Assessment, feedback and technology

In a new open access book from the Bloomsbury Learning Environment, Sarah Sherman and Leo Havemann look at the role of technology in educational assessment and what looks set to change.

Assessment lies at the heart of formal learning, and therefore at the heart of our work as educational technology practitioners. For our students in higher education institutions throughout Bloomsbury and the wider sector, undertaking coursework typically involves the use of online services and software to research and produce digital documents which are then submitted via a virtual learning environment (in our case, Moodle). Increasingly, marking and feedback also takes place online. These changes to assessment practices have been brought about through dialogue, collaboration and investment of precious time by academics, administrative staff and learning technologists, and by and large, the results appear to be welcomed by both students and staff. Yet this is not the full story of the role technology already and potentially plays in assessment. Online submission and marking of digital documents represents a digitisation of offline practices, which brings various new affordances (and of course removes others), but is not necessarily transformative.

Student attainment and satisfaction are sector-wide concerns, leading to calls from influential agencies such as the HEA and Jisc to enhance and transform assessment practices. The Bloomsbury Learning Environment (BLE) agreed in 2014 to focus the consortium’s shared activities on the ways in which learning technologies can enhance and support assessment and feedback. We wanted to gain an overview of current practices throughout Bloomsbury, and at the same time uncover and share examples of people making use of learning technologies in ways which go beyond the norm of digitised offline practice. Over the two subsequent academic years, we organised a programme of online and face-to-face events, conducted research, and collected case studies highlighting good practice.

In our experience, teaching staff often do not have much opportunity to find out what their peers are doing. Therefore, we have now published the written outputs of our enhancement theme as a freely available, open access ebook entitled Assessment, Feedback and Technology: Contexts and Case Studies in Bloomsbury. The ebook contains three research papers, which capture macro-level snapshots of current practice across the BLE partner institutions, as well as a wide range of pedagogic and technical case studies. These chapters have been contributed by academics, learning technologists, administrators and consultants, bringing a variety of perspectives to the topic. In developing this collection, our aim is therefore to offer an overview of current assessment practices, and hopefully some inspiration and ideas for making better use of technology.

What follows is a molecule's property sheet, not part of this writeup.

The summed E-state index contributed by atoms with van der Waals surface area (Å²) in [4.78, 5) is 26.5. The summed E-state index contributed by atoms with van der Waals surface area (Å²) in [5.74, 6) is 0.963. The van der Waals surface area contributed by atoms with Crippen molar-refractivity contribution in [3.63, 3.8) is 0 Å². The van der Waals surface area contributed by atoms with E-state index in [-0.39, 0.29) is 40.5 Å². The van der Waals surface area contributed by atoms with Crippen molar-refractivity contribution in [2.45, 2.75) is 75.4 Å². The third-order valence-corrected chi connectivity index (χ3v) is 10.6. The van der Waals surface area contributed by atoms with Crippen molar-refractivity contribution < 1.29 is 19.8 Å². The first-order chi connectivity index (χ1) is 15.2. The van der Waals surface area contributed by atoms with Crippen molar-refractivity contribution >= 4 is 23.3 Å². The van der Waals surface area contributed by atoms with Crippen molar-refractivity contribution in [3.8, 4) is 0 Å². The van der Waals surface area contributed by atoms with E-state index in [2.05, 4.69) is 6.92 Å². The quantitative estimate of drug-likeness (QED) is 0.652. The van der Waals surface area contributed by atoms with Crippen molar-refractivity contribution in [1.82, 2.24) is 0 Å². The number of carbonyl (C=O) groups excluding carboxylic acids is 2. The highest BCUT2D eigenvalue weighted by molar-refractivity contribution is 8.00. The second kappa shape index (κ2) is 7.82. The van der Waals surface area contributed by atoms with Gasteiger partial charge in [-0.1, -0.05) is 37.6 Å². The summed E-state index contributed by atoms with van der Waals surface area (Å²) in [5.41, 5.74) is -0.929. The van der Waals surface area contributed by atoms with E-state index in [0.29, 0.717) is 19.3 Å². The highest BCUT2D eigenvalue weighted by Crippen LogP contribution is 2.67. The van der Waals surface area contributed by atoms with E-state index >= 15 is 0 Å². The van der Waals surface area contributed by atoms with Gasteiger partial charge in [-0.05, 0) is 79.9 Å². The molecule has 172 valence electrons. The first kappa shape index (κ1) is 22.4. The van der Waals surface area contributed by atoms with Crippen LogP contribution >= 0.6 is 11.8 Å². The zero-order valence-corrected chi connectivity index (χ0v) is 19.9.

The research presented in the first three chapters of the book include specific examples of practice at the BLE partner institutions from which broad recommendations have been drawn to help inform wider practice. These papers focus on:

  1. The use of technology across the assessment lifecycle
  2. The roles played by administrative staff in assessment processes
  3. Technology-supported assessment in distance learning

The first chapter introduces the assessment lifecycle model, developed by Manchester Metropolitan University and Jisc, which helps to contextualise the Bloomsbury landscape. The chapter was prompted by a wide-ranging survey conducted by each partner member to gauge how assessment practices were delivered and supported with technology. The second chapter offers administrative perspectives of the processes involved in assessment, and the research provides insight into how course administrators manage their responsibility in the workflow. We explore their pain points and consider improvements. Finally, the third chapter describes the assessment and feedback practices in the Bloomsbury programmes which offer distance learning (DL). Although it specifically considered DL, the findings and recommendations in this chapter are applicable for all teaching models.

The subsequent chapters are case studies of digital assessment and feedback practices, which operate at the micro-level of specific modules, offering an understanding of the pedagogy underlying the adoption of particular tools, and the associated benefits and challenges. The practice described does not simply replicate standard offline practices in a digital way, but extends the role of assessment and feedback. The case studies are categorised into five themes:

  • Alternative Tasks and Formats
  • Students Feeding Back
  • Assessing at Scale
  • Multimedia Approaches
  • Technical Developments